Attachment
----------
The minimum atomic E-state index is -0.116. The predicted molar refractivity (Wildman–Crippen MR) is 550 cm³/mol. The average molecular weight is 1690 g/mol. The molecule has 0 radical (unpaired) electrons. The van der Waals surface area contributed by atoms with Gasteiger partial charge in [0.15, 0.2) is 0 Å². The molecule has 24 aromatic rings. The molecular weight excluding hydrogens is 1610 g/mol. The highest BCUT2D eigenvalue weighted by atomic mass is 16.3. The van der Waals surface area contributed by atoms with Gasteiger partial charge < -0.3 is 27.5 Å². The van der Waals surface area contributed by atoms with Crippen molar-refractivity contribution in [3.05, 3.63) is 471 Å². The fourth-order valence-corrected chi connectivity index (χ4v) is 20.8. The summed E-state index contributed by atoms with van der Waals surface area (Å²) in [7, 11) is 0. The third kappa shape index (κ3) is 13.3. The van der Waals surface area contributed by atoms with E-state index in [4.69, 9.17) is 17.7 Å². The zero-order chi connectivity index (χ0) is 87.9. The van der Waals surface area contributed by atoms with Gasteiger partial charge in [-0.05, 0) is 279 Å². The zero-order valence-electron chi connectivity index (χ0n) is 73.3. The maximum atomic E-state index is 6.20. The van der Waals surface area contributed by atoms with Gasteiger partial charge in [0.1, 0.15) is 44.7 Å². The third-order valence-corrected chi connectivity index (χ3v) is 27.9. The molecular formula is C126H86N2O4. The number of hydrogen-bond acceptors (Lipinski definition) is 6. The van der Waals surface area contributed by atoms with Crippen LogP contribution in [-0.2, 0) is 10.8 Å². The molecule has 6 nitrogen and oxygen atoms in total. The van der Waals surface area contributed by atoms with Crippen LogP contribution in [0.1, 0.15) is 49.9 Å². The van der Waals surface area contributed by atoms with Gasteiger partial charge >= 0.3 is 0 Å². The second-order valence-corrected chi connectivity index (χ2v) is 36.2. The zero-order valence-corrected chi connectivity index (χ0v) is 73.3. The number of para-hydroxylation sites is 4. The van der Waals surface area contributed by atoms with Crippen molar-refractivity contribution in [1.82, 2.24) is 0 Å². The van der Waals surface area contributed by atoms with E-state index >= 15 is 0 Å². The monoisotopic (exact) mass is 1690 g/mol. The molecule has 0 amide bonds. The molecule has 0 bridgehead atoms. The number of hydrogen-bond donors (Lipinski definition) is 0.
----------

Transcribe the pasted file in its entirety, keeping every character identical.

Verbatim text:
The minimum atomic E-state index is -0.116. The predicted molar refractivity (Wildman–Crippen MR) is 550 cm³/mol. The average molecular weight is 1690 g/mol. The molecule has 0 radical (unpaired) electrons. The van der Waals surface area contributed by atoms with Gasteiger partial charge in [0.15, 0.2) is 0 Å². The molecule has 24 aromatic rings. The molecular weight excluding hydrogens is 1610 g/mol. The highest BCUT2D eigenvalue weighted by atomic mass is 16.3. The van der Waals surface area contributed by atoms with Gasteiger partial charge < -0.3 is 27.5 Å². The van der Waals surface area contributed by atoms with Crippen molar-refractivity contribution in [3.05, 3.63) is 471 Å². The fourth-order valence-corrected chi connectivity index (χ4v) is 20.8. The summed E-state index contributed by atoms with van der Waals surface area (Å²) in [7, 11) is 0. The third kappa shape index (κ3) is 13.3. The van der Waals surface area contributed by atoms with E-state index in [4.69, 9.17) is 17.7 Å². The zero-order chi connectivity index (χ0) is 87.9. The van der Waals surface area contributed by atoms with Gasteiger partial charge in [-0.05, 0) is 279 Å². The zero-order valence-electron chi connectivity index (χ0n) is 73.3. The maximum atomic E-state index is 6.20. The van der Waals surface area contributed by atoms with Gasteiger partial charge in [0.1, 0.15) is 44.7 Å². The third-order valence-corrected chi connectivity index (χ3v) is 27.9. The molecular formula is C126H86N2O4. The number of hydrogen-bond acceptors (Lipinski definition) is 6. The van der Waals surface area contributed by atoms with Crippen LogP contribution in [-0.2, 0) is 10.8 Å². The molecule has 6 nitrogen and oxygen atoms in total. The van der Waals surface area contributed by atoms with Crippen LogP contribution in [0.1, 0.15) is 49.9 Å². The van der Waals surface area contributed by atoms with Gasteiger partial charge >= 0.3 is 0 Å². The second-order valence-corrected chi connectivity index (χ2v) is 36.2. The zero-order valence-corrected chi connectivity index (χ0v) is 73.3. The number of para-hydroxylation sites is 4. The van der Waals surface area contributed by atoms with Crippen molar-refractivity contribution in [1.82, 2.24) is 0 Å². The van der Waals surface area contributed by atoms with E-state index >= 15 is 0 Å². The monoisotopic (exact) mass is 1690 g/mol. The molecule has 0 amide bonds. The molecule has 0 bridgehead atoms. The number of hydrogen-bond donors (Lipinski definition) is 0.